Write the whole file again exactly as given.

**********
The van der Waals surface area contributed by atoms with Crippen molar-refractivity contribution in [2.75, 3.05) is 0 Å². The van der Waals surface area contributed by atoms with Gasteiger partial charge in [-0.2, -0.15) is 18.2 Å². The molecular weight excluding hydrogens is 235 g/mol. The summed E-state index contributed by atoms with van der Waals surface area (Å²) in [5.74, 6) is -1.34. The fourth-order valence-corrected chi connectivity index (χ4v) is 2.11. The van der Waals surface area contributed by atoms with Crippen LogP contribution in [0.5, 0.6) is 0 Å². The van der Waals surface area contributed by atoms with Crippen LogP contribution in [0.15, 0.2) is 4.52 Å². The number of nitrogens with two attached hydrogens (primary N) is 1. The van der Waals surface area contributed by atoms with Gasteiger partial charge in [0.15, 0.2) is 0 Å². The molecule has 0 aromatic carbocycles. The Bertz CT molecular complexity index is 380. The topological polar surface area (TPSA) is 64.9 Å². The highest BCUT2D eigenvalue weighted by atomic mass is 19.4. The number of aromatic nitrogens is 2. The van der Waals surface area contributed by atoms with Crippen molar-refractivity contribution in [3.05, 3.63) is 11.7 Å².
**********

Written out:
The van der Waals surface area contributed by atoms with Crippen molar-refractivity contribution in [2.75, 3.05) is 0 Å². The van der Waals surface area contributed by atoms with Gasteiger partial charge in [-0.2, -0.15) is 18.2 Å². The molecular weight excluding hydrogens is 235 g/mol. The summed E-state index contributed by atoms with van der Waals surface area (Å²) in [5.74, 6) is -1.34. The fourth-order valence-corrected chi connectivity index (χ4v) is 2.11. The van der Waals surface area contributed by atoms with Crippen LogP contribution in [0.5, 0.6) is 0 Å². The van der Waals surface area contributed by atoms with Crippen LogP contribution in [0.15, 0.2) is 4.52 Å². The number of nitrogens with two attached hydrogens (primary N) is 1. The van der Waals surface area contributed by atoms with Gasteiger partial charge in [0.15, 0.2) is 0 Å². The molecule has 0 aromatic carbocycles. The Bertz CT molecular complexity index is 380. The topological polar surface area (TPSA) is 64.9 Å². The highest BCUT2D eigenvalue weighted by atomic mass is 19.4. The number of aromatic nitrogens is 2. The van der Waals surface area contributed by atoms with Crippen molar-refractivity contribution in [3.05, 3.63) is 11.7 Å².